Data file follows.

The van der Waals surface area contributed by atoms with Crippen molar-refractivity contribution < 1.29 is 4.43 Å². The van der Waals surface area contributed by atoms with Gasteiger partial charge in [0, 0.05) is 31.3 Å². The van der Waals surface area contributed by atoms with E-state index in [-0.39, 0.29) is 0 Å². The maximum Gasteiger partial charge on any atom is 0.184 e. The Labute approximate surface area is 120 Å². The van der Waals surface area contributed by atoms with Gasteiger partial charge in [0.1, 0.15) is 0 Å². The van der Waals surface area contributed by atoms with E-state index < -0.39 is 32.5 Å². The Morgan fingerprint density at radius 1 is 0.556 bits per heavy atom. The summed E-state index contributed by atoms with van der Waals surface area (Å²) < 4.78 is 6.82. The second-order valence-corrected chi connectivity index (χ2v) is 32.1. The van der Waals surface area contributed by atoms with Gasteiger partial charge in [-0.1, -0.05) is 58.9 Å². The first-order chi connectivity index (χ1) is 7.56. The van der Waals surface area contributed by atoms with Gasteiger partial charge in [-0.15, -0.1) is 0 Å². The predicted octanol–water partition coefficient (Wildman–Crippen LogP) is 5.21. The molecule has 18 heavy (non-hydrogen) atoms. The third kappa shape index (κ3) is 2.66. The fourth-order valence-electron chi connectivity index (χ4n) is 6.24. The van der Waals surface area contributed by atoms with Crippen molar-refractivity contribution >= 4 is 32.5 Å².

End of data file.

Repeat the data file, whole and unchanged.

The van der Waals surface area contributed by atoms with Crippen molar-refractivity contribution < 1.29 is 4.43 Å². The van der Waals surface area contributed by atoms with Gasteiger partial charge in [0, 0.05) is 31.3 Å². The van der Waals surface area contributed by atoms with E-state index in [-0.39, 0.29) is 0 Å². The maximum Gasteiger partial charge on any atom is 0.184 e. The Labute approximate surface area is 120 Å². The van der Waals surface area contributed by atoms with Gasteiger partial charge in [0.1, 0.15) is 0 Å². The van der Waals surface area contributed by atoms with E-state index < -0.39 is 32.5 Å². The Morgan fingerprint density at radius 1 is 0.556 bits per heavy atom. The summed E-state index contributed by atoms with van der Waals surface area (Å²) < 4.78 is 6.82. The second-order valence-corrected chi connectivity index (χ2v) is 32.1. The van der Waals surface area contributed by atoms with Gasteiger partial charge in [-0.1, -0.05) is 58.9 Å². The first-order chi connectivity index (χ1) is 7.56. The van der Waals surface area contributed by atoms with Gasteiger partial charge in [-0.15, -0.1) is 0 Å². The predicted octanol–water partition coefficient (Wildman–Crippen LogP) is 5.21. The molecule has 18 heavy (non-hydrogen) atoms. The third kappa shape index (κ3) is 2.66. The fourth-order valence-electron chi connectivity index (χ4n) is 6.24. The van der Waals surface area contributed by atoms with Crippen molar-refractivity contribution >= 4 is 32.5 Å².